7. The community of Bovillae appears even to have been formed out of part of the Alban domain, and to have been admitted in room of Alba among the autonomous Latin towns. Its Alban origin is attested by its having been the seat of worship for the Julian gens and by the name -Albani Longani Bovillenses- (Orelli-Henzen, 119, 2252, 6019); its autonomy by Dionysius, v. 61, and Cicero, pro Plancio, 9, 23.
8. I. III. The Latin League
9. I. III. The Latin League
10. Both names, although afterwards employed as local names (-capitolium- being applied to the summit of the stronghold-hill that lay next to the river, -arx- to that next to the Quirinal), were originally appellatives, corresponding exactly to the Greek --akra-- and --koruphei-- every Latin town had its -capitolium-as well as Rome. The local name of the Roman stronghold-hill was -mons Tarpeius-.
11. The enactment -ne quis patricius in arce aut capitolio habitaret-probably prohibited only the conversion of the ground into private property, not the construction of dwelling-houses. Comp. Becker, Top. p. 386.
12. For the chief thoroughfare, the -Via Sacra-, led from that quarter to the stronghold; and the bending in towards the gate may still be clearly recognized in the turn which this makes to the left at the arch of Severus. The gate itself must have disappeared under the huge structures which were raised in after ages on the Clivus. The so-called gate at the steepest part of the Capitoline Mount, which is known by the name of Janualis or Saturnia, or the "open," and which had to stand always open in times of war, evidently had merely a religious significance, and never was a real gate.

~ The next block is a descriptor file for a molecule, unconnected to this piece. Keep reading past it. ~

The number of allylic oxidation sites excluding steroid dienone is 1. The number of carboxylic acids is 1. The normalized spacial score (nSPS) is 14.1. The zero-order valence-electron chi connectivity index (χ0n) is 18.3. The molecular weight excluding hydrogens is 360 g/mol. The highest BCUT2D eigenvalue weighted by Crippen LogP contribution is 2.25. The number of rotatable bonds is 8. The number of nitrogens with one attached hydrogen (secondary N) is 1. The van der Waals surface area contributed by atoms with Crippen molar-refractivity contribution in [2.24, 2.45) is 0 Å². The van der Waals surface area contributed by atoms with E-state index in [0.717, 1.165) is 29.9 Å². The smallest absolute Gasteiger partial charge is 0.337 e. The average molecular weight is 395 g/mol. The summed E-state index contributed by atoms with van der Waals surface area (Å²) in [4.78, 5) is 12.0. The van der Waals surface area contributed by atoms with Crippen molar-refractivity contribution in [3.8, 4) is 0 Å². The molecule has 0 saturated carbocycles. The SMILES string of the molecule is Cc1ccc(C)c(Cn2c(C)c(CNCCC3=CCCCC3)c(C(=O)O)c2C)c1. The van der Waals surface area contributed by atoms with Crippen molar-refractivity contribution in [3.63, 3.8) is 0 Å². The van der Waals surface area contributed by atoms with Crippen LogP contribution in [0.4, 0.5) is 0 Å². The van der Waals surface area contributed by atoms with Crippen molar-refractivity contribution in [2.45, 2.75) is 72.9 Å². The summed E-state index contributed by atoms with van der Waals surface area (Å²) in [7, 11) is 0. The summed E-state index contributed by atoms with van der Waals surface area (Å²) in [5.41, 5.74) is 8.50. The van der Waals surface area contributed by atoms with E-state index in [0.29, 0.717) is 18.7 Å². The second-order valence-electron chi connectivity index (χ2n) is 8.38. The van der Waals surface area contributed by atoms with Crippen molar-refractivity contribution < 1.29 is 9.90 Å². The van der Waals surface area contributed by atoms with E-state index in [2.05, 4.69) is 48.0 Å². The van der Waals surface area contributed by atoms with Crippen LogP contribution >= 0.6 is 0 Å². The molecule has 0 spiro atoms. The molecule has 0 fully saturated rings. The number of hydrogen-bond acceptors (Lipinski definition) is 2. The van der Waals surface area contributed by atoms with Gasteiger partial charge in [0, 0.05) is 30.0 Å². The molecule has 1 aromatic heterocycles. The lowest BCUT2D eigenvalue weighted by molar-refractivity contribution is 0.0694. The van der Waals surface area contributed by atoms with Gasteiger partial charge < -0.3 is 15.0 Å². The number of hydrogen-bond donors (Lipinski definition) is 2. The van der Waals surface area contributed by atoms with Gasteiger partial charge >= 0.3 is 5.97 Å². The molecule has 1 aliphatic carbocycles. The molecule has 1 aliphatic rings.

13. Four such guilds are mentioned (1) the -Capitolini- (Cicero, ad Q. fr. ii. 5, 2), with -magistri- of their own (Henzen, 6010, 6011), and annual games (Liv. v. 50; comp. Corp. Inscr. Lat. i. n. 805); (2) the -Mercuriales- (Liv. ii. 27; Cicero, l. c.; Preller, Myth. p. 597) likewise with -magistri- (Henzen, 6010), the guild from the valley of the Circus, where the temple of Mercury stood; (3) the -pagani Aventinenses- likewise with -magistri- (Henzen, 6010); and (4) the -pagani pagi Ianiculensis- likewise with -magistri- (C. I. L. i. n. 801, 802). It is certainly not accidental that these four guilds, the only ones of the sort that occur in Rome, belong to the very two hills excluded from the four local tribes but enclosed by the Servian wall, the Capitol and the Aventine, and the Janiculum belonging to the same fortification; and connected with this is the further fact that the expression -montani paganive- is employed as a designation of the whole inhabitants in connection with the city (comp. besides the well-known passage, Cic. de Domo, 28, 74, especially the law as to the city aqueducts in Festus, v. sifus, p. 340; [-mon]tani paganive si[fis aquam dividunto-]). The -montani-, properly the inhabitants of the three regions of the Palatine town (iv. The Hill-Romans On The Quirinal), appear to be here put -a potiori- for the whole population of the four regions of the city proper. The -pagani- are, undoubtedly, the residents of the Aventine and Janiculum not included in the tribes, and the analogous -collegia- of the Capitol and the Circus valley.